I remember being taken aback by the size of Sarah Lucas’s penis. It was smaller than I had anticipated. It arrived in the post at the Dublin gallery for which I was assembling a small show of artists’ multiples in 2001. Some years earlier, I had spotted a version of the work, Beer Can Penis (1993–2004), on an office windowsill at Sadie Coles HQ in Heddon Street, London. I had been taken with this rude rendition of male tackle, composed of two deftly intersected empty beer cans. Its disarming economy of means, its wit and its brio, were a throwback to an earlier freewheeling moment when a bull’s head could be conjured from bicycle parts.
On considering Beer Can Penis further, a micro-history of modern sculpture magically unfurled, from Louise Bourgeois’s Fillette (1968) through Yayoi Kusama’s polyphallic shoes, John Chamberlain’s interpenetrating metal mash-ups and Jasper Johns’s Two Beer Cans (1960). Further back still, there were Marcel Duchamp’s ‘erotic objects’ from the 1950s, Alberto Giacometti’s ‘Disagreeable Objects’ (1931) and Constantin Brâncusi’s once-scandalous Princess X (1915–16). The latter is a phallic ‘bust’ of Marie Bonaparte, to whom Sigmund Freud famously remarked that the great question left unanswered by all his research was: ‘What does a woman want?’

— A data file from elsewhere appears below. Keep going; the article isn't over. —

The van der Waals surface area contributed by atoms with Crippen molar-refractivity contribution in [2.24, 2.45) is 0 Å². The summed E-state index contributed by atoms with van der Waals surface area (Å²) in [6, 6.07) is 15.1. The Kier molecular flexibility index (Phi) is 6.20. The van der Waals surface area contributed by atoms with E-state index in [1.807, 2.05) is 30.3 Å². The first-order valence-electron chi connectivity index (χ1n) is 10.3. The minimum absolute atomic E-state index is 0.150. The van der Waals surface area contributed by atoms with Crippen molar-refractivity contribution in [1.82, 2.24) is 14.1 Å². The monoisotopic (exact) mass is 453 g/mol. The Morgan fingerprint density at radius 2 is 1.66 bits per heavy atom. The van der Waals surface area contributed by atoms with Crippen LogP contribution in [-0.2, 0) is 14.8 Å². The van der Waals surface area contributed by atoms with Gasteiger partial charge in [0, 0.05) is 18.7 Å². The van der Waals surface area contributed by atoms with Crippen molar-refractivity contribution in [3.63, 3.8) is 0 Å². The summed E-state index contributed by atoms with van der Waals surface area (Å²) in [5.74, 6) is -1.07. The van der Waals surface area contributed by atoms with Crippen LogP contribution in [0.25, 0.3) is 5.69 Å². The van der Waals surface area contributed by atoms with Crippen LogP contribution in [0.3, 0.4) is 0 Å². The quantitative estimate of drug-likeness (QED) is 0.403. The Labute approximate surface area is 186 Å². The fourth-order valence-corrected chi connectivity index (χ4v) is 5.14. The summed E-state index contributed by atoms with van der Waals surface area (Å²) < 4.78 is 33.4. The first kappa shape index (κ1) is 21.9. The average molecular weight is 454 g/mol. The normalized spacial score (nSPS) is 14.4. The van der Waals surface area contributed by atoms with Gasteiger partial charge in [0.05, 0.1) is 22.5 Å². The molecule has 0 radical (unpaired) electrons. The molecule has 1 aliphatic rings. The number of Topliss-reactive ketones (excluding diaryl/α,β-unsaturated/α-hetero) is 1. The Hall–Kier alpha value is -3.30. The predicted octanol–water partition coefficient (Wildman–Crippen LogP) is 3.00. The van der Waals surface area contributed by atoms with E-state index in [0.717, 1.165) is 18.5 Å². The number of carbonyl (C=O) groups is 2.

Beer Can Penis is art to make your head spin: a deceptively simple sculptural gesture that encourages you to ponder its exalted lineage while reserving the right to take the piss out of you for doing so. That said, the version of Beer Can Penis that arrived in Dublin was a tad disconcerting, and it took a moment to realize why. As a nod to the show’s location, I had requested a few ‘Guinness versions’ of the multiple from Lucas’s London gallery. What I hadn’t reckoned with was that, at the time, there was no London market for half-litre cans of the stuff. Apparently, the only cans available were of the stubbier 330ml variety. So, unlike the examples I had previously encountered, my ‘Irish’ Lucases, though no less characterful, were notably less well-endowed than their English counterparts. Served me right, I suppose.
First published in Issue 200